In the first study, the team tested the allergenic potency of more than 100 peanut varieties to determine which varieties were the least potent. The second study focused on how cooking peanuts might change the makeup of those allergens. The last study analyzed how enzymatic processing, a chemical reaction that alters the peanut but preserves the legume's protein, might reduce or even eliminate those allergens.
First, the team partnered with Dr. Naveen Puppala with the New Mexico State University Agricultural Science Center. Puppala grew 122 varieties of peanuts at the research station in Clovis, New Mexico over the course of two years. After harvest, the MSU team screened each variety to measure the potency of each allergen present in the plant
"We tested the four major allergens in all 122 varieties and found significant decreases in allergens in nine of the varieties," said Li, who is an expert in studying the biochemistry of allergens.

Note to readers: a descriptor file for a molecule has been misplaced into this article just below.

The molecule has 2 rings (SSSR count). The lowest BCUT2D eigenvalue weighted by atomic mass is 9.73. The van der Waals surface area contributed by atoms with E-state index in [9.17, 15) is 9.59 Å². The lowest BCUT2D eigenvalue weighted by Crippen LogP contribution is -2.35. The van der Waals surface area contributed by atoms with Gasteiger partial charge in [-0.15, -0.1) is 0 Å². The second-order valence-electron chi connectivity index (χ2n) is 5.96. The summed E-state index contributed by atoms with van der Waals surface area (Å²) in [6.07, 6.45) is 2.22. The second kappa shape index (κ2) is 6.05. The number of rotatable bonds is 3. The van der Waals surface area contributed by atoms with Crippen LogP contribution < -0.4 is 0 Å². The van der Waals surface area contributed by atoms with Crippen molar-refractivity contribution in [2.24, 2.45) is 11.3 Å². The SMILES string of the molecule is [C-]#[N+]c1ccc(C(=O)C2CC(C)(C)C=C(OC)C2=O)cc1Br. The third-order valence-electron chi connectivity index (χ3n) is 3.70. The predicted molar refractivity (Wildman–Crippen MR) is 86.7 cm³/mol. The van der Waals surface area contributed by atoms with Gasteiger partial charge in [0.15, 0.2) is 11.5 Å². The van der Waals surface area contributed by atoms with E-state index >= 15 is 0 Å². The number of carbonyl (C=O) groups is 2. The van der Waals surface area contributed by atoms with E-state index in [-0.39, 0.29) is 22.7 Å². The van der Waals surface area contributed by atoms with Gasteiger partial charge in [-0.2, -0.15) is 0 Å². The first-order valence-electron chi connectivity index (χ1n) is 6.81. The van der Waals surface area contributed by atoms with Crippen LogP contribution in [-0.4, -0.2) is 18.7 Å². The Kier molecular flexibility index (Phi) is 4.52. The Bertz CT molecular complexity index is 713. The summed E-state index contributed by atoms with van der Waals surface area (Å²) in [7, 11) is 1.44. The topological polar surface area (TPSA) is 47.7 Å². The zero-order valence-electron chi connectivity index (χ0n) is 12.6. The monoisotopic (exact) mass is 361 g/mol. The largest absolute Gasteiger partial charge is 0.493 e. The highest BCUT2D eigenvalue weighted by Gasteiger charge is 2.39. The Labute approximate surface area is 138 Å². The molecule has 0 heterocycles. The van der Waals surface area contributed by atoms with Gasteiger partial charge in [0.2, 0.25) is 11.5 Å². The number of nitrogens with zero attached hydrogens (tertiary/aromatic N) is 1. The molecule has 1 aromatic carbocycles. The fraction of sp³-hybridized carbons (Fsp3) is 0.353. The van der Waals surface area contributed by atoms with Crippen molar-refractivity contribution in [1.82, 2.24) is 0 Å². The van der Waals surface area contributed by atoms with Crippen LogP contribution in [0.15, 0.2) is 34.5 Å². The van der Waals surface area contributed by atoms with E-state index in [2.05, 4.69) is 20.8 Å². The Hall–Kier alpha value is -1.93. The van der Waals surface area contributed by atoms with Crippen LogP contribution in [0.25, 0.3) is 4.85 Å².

In the second study, researchers found that while fried foods might not be the healthiest option for dinner every night, when it comes to peanuts, eating them fried might actually be a good thing, at least when it comes to the potency of the legume's allergens.
The researchers tested how boiling, high-pressure boiling, steaming, high-pressure steaming, frying, roasting, and microwaving peanuts reduced the allergens within, comparing the allergens found in the cooked legumes to those in raw peanuts.
The team used a kinetic model to characterize how allergen content changed during the cooking process. The researchers analyzed the major components that make up peanuts-moisture, lipid, protein, ash, and carbohydrate-under the various cooking methods. They also analyzed the IgE-binding properties of the four major peanut allergens.